I’m overdue for some creative writing on this blog. I know that it is something that is appreciated by the readers, and it’s just been a while since I had anything that merited posting. Short-form fiction is tough: it’s got to hit the mark quickly. I’ve been working on books and audio books for the last few years and have been remiss in providing this for you.
If you are of a mind, please click on the links to the right, buy a book or two of mine, or download and listen to some of the audio books I’ve created for Mr. Michael DiMercurio. If you’re paying close attention to what I’m writing, the first five people who put a comment in asking for free downloads might just get the mother load, as I’ve got 150 free downloads to burn through this month.
And, without further ado:
Two more passengers got on at the Civic Center, both presenting their passes to the bus driver and then giving Jerry a very wide berth as they walked past him to the rear of the bus. Nobody had dared to sit in the dozen seats surrounding him, so fierce were his body odor and scowl.
Inside, Jerry was having a conversation with Mark, and occasionally it slipped past his lips. Mark had been hanging out inside Jerry’s head for the past twenty years, over half of his life. Mark was not a good influence on Jerry, but without a doubt, he was the largest factor in Jerry’s life since his father had died in 2007.
Today the two of them were discussing the merits of “The Plan.” Having been over it several hundred times in the past week, neither was in opposition to the other’s desires, but there were always a few things to iron out.
The primary point still in need of resolution was number and timing. Mark, who had usually advocated a more conservative approach to such things, was instead pushing for a more graphic, demonstrative effort to correct things. Jerry, usually the radical, was not sure that he could increase the number and still make his plan work as he wanted.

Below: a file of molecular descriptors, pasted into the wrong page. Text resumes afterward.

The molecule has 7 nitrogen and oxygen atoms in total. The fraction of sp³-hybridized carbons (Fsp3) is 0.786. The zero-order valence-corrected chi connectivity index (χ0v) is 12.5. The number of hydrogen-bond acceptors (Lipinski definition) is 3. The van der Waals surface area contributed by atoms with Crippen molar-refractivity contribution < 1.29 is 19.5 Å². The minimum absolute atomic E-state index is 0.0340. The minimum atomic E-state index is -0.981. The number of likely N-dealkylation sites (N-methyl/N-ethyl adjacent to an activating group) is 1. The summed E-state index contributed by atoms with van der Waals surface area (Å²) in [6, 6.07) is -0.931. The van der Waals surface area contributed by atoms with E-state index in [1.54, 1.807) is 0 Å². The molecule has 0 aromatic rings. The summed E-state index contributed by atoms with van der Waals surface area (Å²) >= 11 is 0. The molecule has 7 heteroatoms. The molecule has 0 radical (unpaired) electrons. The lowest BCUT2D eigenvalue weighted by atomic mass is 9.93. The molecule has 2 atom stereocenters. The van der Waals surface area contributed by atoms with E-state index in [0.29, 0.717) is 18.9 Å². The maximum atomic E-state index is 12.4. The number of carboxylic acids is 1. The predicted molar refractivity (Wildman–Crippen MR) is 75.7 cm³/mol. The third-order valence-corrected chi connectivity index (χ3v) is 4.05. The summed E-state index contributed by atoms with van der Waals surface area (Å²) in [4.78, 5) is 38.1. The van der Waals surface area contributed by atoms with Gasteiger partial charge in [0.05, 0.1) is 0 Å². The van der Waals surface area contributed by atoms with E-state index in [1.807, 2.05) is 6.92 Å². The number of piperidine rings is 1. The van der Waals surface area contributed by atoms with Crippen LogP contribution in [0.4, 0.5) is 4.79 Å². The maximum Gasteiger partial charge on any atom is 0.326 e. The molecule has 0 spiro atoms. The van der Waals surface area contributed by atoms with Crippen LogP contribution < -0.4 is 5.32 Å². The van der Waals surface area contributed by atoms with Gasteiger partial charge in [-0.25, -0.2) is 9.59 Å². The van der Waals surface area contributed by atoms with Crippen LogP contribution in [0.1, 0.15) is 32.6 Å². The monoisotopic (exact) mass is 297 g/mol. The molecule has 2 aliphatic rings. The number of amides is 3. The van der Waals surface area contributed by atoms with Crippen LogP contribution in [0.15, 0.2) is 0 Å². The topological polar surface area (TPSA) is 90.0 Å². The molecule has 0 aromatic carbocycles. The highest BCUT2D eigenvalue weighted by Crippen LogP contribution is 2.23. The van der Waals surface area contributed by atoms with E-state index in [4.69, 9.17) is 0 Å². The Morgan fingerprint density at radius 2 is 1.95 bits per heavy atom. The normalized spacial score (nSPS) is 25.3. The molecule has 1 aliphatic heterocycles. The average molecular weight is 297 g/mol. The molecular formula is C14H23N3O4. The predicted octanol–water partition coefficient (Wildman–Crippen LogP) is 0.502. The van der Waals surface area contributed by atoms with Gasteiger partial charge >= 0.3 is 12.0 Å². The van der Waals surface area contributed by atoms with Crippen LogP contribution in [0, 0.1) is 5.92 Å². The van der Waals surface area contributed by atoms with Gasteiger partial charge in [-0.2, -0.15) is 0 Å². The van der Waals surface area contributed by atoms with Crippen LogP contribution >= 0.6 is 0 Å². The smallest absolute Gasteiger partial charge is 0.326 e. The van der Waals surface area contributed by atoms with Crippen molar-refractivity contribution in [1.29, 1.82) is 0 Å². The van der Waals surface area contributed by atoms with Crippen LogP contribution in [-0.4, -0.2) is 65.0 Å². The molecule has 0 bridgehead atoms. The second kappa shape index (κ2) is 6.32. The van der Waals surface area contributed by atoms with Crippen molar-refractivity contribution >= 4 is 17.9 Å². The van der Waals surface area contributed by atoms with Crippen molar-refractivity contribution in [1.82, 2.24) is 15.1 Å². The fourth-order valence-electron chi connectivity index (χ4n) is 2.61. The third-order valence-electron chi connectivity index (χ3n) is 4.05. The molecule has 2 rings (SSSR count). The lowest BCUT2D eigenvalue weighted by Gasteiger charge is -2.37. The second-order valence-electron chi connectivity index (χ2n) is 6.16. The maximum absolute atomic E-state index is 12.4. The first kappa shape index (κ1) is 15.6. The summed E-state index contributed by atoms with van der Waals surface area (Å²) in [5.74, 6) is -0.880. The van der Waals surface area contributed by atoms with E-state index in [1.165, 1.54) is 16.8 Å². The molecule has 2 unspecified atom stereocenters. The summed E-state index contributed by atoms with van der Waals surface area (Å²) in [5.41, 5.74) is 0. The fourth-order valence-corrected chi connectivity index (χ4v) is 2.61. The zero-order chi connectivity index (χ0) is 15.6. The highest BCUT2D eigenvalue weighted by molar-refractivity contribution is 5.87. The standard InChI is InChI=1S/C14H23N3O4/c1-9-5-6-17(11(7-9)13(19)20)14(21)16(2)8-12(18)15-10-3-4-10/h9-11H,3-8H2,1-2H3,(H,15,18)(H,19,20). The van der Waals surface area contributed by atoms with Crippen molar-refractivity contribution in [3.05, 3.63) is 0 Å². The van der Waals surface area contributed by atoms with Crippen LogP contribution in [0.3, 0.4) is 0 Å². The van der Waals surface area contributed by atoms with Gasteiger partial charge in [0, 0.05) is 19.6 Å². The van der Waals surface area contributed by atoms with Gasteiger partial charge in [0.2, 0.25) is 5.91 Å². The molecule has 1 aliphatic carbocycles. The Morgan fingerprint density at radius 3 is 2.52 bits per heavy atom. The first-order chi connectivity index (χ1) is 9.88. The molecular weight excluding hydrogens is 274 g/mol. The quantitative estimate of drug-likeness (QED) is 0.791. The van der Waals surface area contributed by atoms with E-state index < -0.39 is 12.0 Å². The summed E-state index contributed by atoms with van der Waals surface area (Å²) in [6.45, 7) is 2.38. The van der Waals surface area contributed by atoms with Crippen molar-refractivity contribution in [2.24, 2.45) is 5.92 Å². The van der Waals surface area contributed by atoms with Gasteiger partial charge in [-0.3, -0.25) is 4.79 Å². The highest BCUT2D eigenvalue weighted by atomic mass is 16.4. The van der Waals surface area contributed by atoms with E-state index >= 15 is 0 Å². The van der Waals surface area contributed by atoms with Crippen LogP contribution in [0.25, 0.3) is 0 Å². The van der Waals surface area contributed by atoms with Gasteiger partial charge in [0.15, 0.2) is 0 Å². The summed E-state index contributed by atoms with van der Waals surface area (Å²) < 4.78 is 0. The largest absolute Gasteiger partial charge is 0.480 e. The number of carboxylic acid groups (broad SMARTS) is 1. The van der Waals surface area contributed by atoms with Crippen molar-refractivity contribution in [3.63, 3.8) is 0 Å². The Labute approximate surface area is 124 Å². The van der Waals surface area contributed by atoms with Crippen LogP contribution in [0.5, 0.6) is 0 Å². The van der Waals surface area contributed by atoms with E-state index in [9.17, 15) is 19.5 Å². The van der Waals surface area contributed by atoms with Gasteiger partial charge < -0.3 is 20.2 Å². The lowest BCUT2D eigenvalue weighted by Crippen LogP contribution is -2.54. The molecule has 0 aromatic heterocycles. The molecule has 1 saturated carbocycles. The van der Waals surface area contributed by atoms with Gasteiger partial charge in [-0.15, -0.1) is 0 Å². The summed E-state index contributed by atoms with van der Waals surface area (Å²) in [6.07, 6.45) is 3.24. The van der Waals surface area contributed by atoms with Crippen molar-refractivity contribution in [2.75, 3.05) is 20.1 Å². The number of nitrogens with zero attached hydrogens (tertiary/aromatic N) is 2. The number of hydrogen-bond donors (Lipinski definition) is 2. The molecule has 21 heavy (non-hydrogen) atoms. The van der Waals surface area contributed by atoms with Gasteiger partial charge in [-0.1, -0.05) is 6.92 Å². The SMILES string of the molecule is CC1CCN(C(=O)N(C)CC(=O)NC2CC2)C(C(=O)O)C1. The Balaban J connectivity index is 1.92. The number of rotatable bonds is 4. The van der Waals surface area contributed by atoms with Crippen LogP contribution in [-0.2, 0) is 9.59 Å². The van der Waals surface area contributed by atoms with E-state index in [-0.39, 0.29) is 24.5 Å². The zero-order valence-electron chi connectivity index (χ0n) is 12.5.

From his seat near the front of the bus, Jerry made sure that he could see at least three of the camera’s that the transit commission had installed. Anything less than a complete visual record would be a failure. Mark’s only concern was that the video was streaming back to the bus garage where it would be recorded on their servers. Both of them had eyed the system when they got on board, and had confirmed that the link light on the driver’s control panel, near the window and above her seat, was a solid green with a flashing green light next to it on the 5G connection. No matter what else happened, it would survive.
The bus rolled down the road and crossed the intersection, heading for the interstate. It was a short 12 minute drive to Minneapolis, and once the bus hit I-94, it was non-stop until they got off downtown.
Mark, who had been quietly coaching Jerry in his demeanor, now amped up his call to action. Screaming in Jerry’s brain, he demanded that they “Get this thing done, NOW!”
Jerry, who had largely enjoyed Mark’s company over the years, was angry that he was taking control of the day’s plans, and leaving Jerry as his errand-boy. Well, enough of that nonsense.
Jerry stood up and pulled the first pin before hurling the grenade to the very back of the bus. The second grenade was already in the air and landing in the articulated section that joined the two bus halves together, as he pulled the last two grenades from his pockets, pulled the pins, and dropped them to either side. Looking right in the camera near the driver, he shouted “Allahu Akhbar.” He didn’t know what it meant, but Mark had said it would make things more fun.
The express bus never even slowed down, as the driver merely heard shouting before the back area bulged out, throwing flames, dismembered passengers, and bits of glass and metal into the cars in close proximity. She registered the explosion just as the articulation point disintegrated, causing the back to slam to the left, thrusting the semi-truck beside the bus into the center median. Carrying a heavy load of pipe, the driver over-corrected and climbed up the short barrier, flipping on it’s side into oncoming traffic.
The final two grenades fragmented the front of the bus, and it skittered to the right, smashing through two lanes of traffic before jamming the flaming wreckage under a bridge at Lexington Avenue.
Nobody survived the incident, a total of 47 people killed on the bus, 13 on the other side of the freeway from the pipe truck, and over 80 people injured in the collisions resulting from the explosions.
ATF agents found another 7 grenades at the apartment Jerry had shared with his father. The markings on the case indicated they’d been manufactured in 1969, and been shipped to Vietnam. Jerry’s father had been a supply sergeant in an airborne unit, and taken them home as some kind of souvenirs.
Jerry, who was long since gone by the time the agents had traced the grenades, was still living in the first moments the grenades had torn his flesh from his body, the exquisite pain never-ending. And, in fact, it would indeed never end in the very small corner of Hell that he was sharing with his friend Mark for the rest of eternity.
Mark, however, was in charge of the place and didn’t really care about Jerry’s discomfort. He had other things to do as he moved to and fro.